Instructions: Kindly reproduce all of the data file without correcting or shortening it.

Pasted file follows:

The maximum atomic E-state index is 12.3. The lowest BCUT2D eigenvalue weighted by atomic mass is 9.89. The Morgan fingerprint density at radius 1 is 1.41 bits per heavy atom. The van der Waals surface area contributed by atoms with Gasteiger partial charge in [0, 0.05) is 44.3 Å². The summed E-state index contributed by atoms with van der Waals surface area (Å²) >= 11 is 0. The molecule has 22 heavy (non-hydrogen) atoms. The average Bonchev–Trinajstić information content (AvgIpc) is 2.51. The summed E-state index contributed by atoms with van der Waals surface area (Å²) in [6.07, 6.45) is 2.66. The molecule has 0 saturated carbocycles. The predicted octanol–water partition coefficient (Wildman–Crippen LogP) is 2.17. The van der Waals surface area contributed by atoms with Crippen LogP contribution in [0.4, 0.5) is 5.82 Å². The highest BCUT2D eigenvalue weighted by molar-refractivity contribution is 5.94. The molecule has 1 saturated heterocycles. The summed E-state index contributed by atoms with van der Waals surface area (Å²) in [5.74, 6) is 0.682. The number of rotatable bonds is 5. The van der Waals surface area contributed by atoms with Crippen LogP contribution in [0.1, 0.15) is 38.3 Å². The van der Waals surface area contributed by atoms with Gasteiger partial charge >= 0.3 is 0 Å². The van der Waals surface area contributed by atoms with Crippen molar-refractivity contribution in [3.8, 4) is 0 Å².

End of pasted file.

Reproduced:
The maximum atomic E-state index is 12.3. The lowest BCUT2D eigenvalue weighted by atomic mass is 9.89. The Morgan fingerprint density at radius 1 is 1.41 bits per heavy atom. The van der Waals surface area contributed by atoms with Gasteiger partial charge in [0, 0.05) is 44.3 Å². The summed E-state index contributed by atoms with van der Waals surface area (Å²) >= 11 is 0. The molecule has 22 heavy (non-hydrogen) atoms. The average Bonchev–Trinajstić information content (AvgIpc) is 2.51. The summed E-state index contributed by atoms with van der Waals surface area (Å²) in [6.07, 6.45) is 2.66. The molecule has 0 saturated carbocycles. The predicted octanol–water partition coefficient (Wildman–Crippen LogP) is 2.17. The van der Waals surface area contributed by atoms with Crippen LogP contribution in [0.4, 0.5) is 5.82 Å². The highest BCUT2D eigenvalue weighted by molar-refractivity contribution is 5.94. The molecule has 1 saturated heterocycles. The summed E-state index contributed by atoms with van der Waals surface area (Å²) in [5.74, 6) is 0.682. The number of rotatable bonds is 5. The van der Waals surface area contributed by atoms with Crippen LogP contribution in [0.1, 0.15) is 38.3 Å². The van der Waals surface area contributed by atoms with Gasteiger partial charge >= 0.3 is 0 Å². The van der Waals surface area contributed by atoms with Crippen molar-refractivity contribution in [3.8, 4) is 0 Å².